In natural areas, rainfall or melted snow soaks into the soil, is absorbed by trees and plants, evaporates into the air and/or flows into streams, lakes, rivers, and wetlands. In cities, rainfall, and melted snow travel much more quickly over roofs, driveways and roads. Water runs off these surfaces, collects pollutants like dirt, oil, fertilizer, grass-clippings, pet waste and litter and carries them to our streams and natural areas. After storms, heavy rains or periods of snow melt, water levels can rise and cause flooding, erosion, damage to natural areas and water quality issues.
Part of the City’s infrastructure
Stormwater ponds are an important part of the City’s infrastructure that help maintain natural flows of water to wetlands, supporting the plants and animals that depend on this habitat. Storm drains and catch basins let rain and melted snow flow into the storm sewer system which then drains to a stormwater pond. There, water is temporarily stored providing an opportunity for pollutants to settle, time for water to slowly soak into the ground and recharge the groundwater, and assists in maintaining natural water flows to avoid erosion and downstream flooding. During heavy storm events, the overflow is directed to the Torrance Creek Provincially Significant Wetland.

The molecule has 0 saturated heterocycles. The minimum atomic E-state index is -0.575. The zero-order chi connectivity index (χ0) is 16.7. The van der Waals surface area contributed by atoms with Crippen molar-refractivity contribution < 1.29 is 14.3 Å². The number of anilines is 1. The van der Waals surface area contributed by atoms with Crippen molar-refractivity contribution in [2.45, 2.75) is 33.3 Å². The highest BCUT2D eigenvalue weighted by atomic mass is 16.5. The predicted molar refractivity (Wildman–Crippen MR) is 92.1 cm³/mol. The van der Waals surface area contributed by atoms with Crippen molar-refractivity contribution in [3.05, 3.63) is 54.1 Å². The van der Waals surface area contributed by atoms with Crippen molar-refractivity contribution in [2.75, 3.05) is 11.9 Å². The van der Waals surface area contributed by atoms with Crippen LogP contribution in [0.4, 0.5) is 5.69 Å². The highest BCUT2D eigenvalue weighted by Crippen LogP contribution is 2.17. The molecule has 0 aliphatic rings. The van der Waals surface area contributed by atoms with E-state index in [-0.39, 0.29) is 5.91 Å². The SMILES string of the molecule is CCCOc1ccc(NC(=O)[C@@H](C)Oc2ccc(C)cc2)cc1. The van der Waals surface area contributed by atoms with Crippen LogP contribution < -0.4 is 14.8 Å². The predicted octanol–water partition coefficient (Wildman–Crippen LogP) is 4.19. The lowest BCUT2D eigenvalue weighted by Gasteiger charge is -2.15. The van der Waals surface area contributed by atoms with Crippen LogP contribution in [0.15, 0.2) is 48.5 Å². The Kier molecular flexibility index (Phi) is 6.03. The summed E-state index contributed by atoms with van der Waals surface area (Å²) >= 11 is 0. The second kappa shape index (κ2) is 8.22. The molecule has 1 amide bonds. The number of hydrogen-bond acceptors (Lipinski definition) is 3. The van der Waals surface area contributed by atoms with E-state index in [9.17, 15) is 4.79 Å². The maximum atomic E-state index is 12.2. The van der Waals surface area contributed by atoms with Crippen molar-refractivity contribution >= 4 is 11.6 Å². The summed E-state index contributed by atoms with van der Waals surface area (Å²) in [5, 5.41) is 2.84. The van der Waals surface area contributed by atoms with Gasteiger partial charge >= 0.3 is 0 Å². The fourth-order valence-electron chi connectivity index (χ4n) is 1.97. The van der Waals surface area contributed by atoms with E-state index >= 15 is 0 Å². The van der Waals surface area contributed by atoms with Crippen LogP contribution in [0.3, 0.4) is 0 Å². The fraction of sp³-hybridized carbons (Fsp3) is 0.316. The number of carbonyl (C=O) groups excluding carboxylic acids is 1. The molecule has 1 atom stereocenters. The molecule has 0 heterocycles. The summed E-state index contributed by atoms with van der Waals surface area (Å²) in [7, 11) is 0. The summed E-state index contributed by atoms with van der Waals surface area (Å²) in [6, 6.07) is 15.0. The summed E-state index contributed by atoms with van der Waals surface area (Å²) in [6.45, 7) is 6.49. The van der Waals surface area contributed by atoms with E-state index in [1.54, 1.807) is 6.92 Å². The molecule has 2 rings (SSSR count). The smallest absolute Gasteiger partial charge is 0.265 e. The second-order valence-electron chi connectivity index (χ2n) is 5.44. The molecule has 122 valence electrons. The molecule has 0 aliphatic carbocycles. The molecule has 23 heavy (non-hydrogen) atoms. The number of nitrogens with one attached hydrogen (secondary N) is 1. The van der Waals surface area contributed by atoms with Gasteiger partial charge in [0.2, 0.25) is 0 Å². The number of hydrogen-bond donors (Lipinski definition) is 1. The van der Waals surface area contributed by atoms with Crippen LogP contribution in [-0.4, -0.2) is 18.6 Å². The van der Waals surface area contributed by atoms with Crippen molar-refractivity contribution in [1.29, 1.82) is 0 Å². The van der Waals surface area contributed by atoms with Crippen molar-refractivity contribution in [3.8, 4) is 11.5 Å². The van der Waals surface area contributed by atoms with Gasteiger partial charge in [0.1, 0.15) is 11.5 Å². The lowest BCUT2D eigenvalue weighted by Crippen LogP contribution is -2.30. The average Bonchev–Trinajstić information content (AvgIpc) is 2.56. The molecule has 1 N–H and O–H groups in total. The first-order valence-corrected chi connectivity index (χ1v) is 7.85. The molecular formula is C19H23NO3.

How can you help?
- Do not remove plants from the stormwater pond
- Do not throw debris into the stormwater pond
- Do not release fish, turtles, snakes, or frogs into the stormwater pond
- Keep storm drains and catch basins clear of leaves, dirt, litter, and ice
- Clean up after your pet according to the City’s Stoop and Scoop By-law
- Use natural alternatives to safety salt, chemical pesticides, and herbicides
- Direct your downspouts away from walkways and driveways
- Dispose of your household hazardous waste at the City’s Waste Resource Innovation Centre